Instructor, Aviation Systems Technology

first_imgTeaching faculty at Guilford Technical Community College areresponsible for supporting student success by creating an optimumlearning environment, responding to student needs, managingeffective instructional activities, developing curriculum courses,modeling employability skills, demonstrating professionalism,developing cooperative work relationships with other faculty andstaff, supporting college administrative requirements, andmaintaining competency in their instructional field. He/she will beresponsible for quality instruction and for effective participationand interest in the total affairs of the college.Under general supervision, this individual will develop, prepareand teach Aviation Systems Technology courses within thedepartment. Faculty will also be responsible for advising andrecruiting students and collaborating with business and industrypartners to provide necessary training and education. The facultymember must be able to demonstrate correct operation and superviseoperation in all or most of the following areas listed: . Aircraftand trainers in the AST Program, after initial training. Theindividual must submit to assessments to determine courses theywill be eligible to teach. Areas candidates assess at over 85%,they are eligible to teach. Faculty must be proficient in 75% ofall areas of Aircraft General prior to hiring, in 75% of all areasof Airframe by the end of the second semester, and in 75% of allAMT areas before the end of the first year of employment. Theindividual must meet Transportation Security Administration (TSA)badging requirements to function in the Airport Operating Area atPiedmont Triad International (PTI) airport.Education Required: -Associates Degree in an Aviation fieldfrom a regionally accredited college/university -Valid FederalAviation Administration (FAA) Airframe and PowerplantLicense.Education Preferred: -Bachelors’ degree in Aviation or arelated field from a regionally accredited college/university-Avionics and Electronics background experience and/or formalizedtraining (FCC/AET)Experience Required: -Three years aviation related industryexperience -Teaching and/or industry training experience inaviation topics in any of the following formats: teaching courses,training sessions, conducting professional development workshops,and/or other continuing education seminarsExperience Preferred: -Greater than 3 years of aviationrelated industry experience -Post-secondary teaching experience ina Part 147 or industry technical environment. -Experience withassessment of student learning outcomes -Experience with distancelearning and/or alternate instructional delivery systems read more

The Magic of the Cup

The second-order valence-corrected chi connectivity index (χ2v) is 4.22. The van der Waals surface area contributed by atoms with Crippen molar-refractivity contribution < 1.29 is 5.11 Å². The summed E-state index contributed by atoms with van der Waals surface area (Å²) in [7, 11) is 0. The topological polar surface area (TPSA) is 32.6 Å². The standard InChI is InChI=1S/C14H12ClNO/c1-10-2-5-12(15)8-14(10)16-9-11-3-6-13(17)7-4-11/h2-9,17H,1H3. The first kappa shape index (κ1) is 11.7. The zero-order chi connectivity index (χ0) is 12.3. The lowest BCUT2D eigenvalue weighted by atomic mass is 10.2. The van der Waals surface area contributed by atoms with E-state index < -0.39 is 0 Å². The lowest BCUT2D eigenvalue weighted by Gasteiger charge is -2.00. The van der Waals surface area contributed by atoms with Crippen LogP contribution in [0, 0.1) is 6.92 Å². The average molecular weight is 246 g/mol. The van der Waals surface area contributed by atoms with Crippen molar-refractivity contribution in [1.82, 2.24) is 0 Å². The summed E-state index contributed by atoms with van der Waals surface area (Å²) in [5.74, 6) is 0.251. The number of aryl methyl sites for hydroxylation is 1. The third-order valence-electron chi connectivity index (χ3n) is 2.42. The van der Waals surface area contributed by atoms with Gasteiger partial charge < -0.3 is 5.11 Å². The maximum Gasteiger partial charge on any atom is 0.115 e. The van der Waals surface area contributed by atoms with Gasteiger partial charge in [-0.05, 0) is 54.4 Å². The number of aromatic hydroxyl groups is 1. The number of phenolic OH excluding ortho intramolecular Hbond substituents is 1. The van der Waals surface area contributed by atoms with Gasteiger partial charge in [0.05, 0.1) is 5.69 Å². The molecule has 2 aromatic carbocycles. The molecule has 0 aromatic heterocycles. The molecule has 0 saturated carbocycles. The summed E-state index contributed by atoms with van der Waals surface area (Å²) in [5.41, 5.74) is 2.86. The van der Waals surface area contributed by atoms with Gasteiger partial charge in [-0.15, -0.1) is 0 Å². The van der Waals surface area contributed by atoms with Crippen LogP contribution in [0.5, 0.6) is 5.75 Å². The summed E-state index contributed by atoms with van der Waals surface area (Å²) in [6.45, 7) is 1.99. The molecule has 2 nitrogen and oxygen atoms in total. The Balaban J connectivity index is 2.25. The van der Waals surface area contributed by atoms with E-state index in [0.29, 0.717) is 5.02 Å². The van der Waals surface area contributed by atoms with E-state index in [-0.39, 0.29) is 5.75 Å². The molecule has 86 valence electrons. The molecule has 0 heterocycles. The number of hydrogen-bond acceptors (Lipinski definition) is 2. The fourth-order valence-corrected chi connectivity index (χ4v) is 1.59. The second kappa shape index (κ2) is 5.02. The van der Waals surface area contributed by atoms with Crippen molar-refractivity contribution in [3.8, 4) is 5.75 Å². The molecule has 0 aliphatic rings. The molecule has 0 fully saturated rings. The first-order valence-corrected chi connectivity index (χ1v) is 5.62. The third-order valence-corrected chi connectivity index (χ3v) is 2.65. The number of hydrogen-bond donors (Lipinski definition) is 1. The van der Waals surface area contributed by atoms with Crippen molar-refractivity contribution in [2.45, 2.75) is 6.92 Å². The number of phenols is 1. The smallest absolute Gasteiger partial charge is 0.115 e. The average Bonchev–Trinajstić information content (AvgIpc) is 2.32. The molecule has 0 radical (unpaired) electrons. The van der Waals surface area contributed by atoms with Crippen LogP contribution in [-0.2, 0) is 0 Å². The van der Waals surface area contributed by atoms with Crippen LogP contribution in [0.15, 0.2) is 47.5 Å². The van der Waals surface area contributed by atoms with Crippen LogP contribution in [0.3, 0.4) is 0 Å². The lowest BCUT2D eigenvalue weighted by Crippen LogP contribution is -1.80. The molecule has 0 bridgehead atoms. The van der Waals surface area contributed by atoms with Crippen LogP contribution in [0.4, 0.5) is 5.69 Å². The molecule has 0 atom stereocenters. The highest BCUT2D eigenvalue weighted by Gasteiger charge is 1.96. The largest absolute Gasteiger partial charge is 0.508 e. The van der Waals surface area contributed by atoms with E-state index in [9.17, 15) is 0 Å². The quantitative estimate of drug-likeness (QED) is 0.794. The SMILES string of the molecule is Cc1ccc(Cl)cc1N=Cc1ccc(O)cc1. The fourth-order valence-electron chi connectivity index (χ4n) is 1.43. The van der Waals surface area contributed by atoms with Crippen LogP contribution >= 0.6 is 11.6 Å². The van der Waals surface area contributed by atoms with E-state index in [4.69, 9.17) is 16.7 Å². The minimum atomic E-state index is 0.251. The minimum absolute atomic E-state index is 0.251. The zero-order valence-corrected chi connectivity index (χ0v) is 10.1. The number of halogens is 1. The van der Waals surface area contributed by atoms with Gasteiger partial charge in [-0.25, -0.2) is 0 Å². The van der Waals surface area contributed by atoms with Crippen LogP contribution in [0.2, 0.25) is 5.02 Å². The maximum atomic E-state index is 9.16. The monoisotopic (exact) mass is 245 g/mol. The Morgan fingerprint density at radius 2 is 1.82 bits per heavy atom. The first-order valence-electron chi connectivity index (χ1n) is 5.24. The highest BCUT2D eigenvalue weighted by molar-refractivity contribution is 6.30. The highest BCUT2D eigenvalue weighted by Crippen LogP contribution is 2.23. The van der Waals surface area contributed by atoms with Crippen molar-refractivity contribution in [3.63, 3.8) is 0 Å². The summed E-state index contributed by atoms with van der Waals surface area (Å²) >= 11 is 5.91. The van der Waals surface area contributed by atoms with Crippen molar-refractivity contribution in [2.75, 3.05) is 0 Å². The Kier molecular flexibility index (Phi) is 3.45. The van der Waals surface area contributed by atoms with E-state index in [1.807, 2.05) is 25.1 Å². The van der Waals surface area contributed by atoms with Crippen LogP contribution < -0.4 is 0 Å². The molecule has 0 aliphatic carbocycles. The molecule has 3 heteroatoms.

first_imgThis coming weekend sees the fourth round of the FA Cup, and the same old names will be battling it out for this year’s trophy. On Saturday six-times winners Newcastle United travel to ten-times winners Arsenal, while Tottenham, who have won the cup eight times, face Manchester United (the most successful team in FA Cup history, with eleven wins) on Sunday. It seems impossible to look outside the ‘Big Four’ of Liverpool, Arsenal, Manchester United and Chelsea when considering who might triumph in this year’s final at Wembley in May. Indeed, many in the game have questioned whether the world’s oldest cup competition has lost its ability to shock.  However, things were never thus, and a quick glance at the records shows that the early years of the trophy were dominated by clubs which would be unknown to the modern fan. The first two finals, held at the Kennington Oval in 1872 and 1873 were won by Battersea-based amateur outfit The Wanderers, while subsequent editions were dominated by clubs such as the now defunct Clapham Rovers, who triumphed in 1880. Early editions of the trophy were limited to amateur teams only, and were initially dominated by public-school teams such as the Old Etonians and the Old Carthusians. This was to be expected, as it was in the English public schools that the rules and conventions of modern football had recently been developed. Another nineteenth century institution which was dominated by these public schools was, of course, Oxford University. This created a situation that would appear perverse to any modern observer of football, namely that many of the country’s most talented footballers could be found within the ancient walls of this university.This, incredibly, made Oxford University one of the most feared footballing outfits in the country. The team was packed with internationals, and indeed no less than twenty-nine alumni of this university have gone on to receive full England caps. The team first entered the FA Cup in 1872-3, and defeated Crystal Palace 3-2 in their very first game. They went on to reach the final that year, before losing 2-0 to The Wanderers. The following year they went one better, seeing off the Royal Engineers 2-0 with goals from Charles Mackarness and Frederick Patton. Interestingly, this is the only cup final to date when two brothers have lined up on opposing teams, as Oxford’s William Rawson faced his brother Herbert. Perhaps this record is something for Phil and Gary Neville of Everton and Manchester United respectively to aim for. In the next few years, the University continued its remarkable cup success, reaching three more finals but unfortunately failing to lift the famous trophy again.As the advent of professionalism dawned, Oxford naturally declined as a footballing force. Blackburn Olympic’s 1883 victory over the Old Etonians is often seen as a turning point as football ceased to be the domain of the universities and public schools. The University last entered the cup in 1879/80 but the statistics speak for themselves. Oxford have won the FA Cup, unlike established Premiership clubs such as Middlesbrough, Wigan Athletic and Reading. Furthermore, they were losing finalists in no less than four more finals, the same number as the likes of Chelsea, Manchester City and Wolves. Perhaps most impressive is Oxford University’s all-time FA Cup record which reads 30 wins from 45 matches. This is an extraordinary win rate of sixty-six percent and a rate better than virtually every modern team in the land. Who cares if these records were set in an age when crossbars were yet to be invented and when games were played wearing caps and trousers! When watching this year’s competition develop therefore, it might be interesting to look back to a day when Oxford University could boast an all- conquering team of the sort Sir Alex Ferguson or Arsene Wenger could only dream. by Matt Miskimmin References from-,, read more